But can Apple and Amazon sell 1080p videos — averaging about 5000 Kbps now — at bitrates as low as 2000 Kbps — less than half that average size — without a perceived loss of value?

I don’t know. It’s hard to predict because consumers… well… we’re fucking stupid.

Or maybe HTTPS isn’t so hard

Minutes. Maybe even seconds after I published that last post… Voilà! My new static IP address propagates through DNS, HTTPS works perfectly, and I sound like a cranky old guy. Again.

They tell me comedy is all about timing.

Anyway, I pushed out the new content changes and, of course, they worked perfectly too. Dammit! You really can switch to HTTPS in less than half a day. Even if you’re an idiot like me.

But I had help. Props to DreamHost and MaxCDN for how easy their systems are to use. I recommend them both.

Moral of this story? Remain calm and don’t fear the encryption.

Moving to HTTPS is hard

Since it’s the third anniversary of my weblog here today, I was hoping to make the switch over to HTTPS and mark the occasion. Alas, trying to do everything in one day turned to be incredibly naive and optimistic.

Especially when you don’t start the process until late afternoon.

You probably think I’m an old hand at HTTP-to-HTTPS migration but, to be honest, this is the first time I’ve attempted it. While it’s true that I call myself a Web geek, I’m usually referring to the client side of that particular nerdity. Remember, we are a diverse species.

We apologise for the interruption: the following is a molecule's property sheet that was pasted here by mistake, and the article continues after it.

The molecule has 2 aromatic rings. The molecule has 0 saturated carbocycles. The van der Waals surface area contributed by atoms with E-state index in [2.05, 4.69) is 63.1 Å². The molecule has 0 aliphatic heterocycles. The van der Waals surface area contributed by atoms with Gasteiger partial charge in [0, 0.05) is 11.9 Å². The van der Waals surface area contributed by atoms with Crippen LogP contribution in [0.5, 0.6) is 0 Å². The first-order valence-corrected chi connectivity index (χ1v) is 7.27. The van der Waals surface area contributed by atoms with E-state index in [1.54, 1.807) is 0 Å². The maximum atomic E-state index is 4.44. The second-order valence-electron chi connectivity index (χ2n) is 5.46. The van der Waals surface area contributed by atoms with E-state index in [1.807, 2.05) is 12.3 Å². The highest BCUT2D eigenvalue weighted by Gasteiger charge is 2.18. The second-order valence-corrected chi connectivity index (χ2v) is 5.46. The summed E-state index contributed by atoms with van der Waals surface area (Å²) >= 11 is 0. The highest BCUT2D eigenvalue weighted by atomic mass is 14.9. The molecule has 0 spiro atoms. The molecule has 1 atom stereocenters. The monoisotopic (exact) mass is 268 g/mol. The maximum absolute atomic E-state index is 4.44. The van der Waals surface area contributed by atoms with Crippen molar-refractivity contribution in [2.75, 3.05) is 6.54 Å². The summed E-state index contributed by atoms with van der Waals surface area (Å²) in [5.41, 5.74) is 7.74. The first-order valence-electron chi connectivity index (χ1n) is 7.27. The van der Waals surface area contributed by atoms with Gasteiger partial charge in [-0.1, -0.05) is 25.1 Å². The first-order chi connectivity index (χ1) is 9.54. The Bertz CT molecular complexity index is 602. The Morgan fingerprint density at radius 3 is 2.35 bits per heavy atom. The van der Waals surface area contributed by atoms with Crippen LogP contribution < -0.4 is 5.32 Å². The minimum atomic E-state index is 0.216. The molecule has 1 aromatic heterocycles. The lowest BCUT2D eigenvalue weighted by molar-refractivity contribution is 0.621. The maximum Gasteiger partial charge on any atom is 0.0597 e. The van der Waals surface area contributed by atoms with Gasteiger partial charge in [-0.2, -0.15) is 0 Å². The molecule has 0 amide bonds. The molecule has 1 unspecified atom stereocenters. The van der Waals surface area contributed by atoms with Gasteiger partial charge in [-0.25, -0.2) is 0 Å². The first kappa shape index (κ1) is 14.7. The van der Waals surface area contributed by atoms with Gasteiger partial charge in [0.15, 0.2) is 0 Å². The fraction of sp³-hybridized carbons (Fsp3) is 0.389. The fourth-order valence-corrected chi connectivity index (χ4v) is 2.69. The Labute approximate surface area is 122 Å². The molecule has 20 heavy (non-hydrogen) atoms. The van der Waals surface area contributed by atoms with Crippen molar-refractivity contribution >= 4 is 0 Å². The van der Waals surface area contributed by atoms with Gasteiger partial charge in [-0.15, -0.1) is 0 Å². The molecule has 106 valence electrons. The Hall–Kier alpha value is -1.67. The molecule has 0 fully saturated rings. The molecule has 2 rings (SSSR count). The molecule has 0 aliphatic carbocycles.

But I have made some progress. With my service provider, DreamHost, doing most of the heavy lifting, of course.

So far, I’ve switched over from shared hosting to a virtual private server. This wasn’t strictly necessary for HTTPS, but I have other evil plans on the drawing board that’ll fit better with that configuration. Stay tuned.

Provisioning the server and copying everything to it took a few hours and then required its new IP address to propagate through DNS, which took a few more.

Stupidly, I forgot that you really need a static IP address to make HTTPS not suck, so I had to acquire one of those while I ordered the SSL certificate.

The good news is that the certificate is now installed. The bad news is that the sever is refusing to connect via HTTPS on port 443. The DreamHost folks suspect this is because the new static IP address hasn’t propagated yet through DNS. But we won’t know for sure until that happens anyway.

So, again, the next step is… waiting. Pro tip: get your static IP address setup first if you’re moving to HTTPS.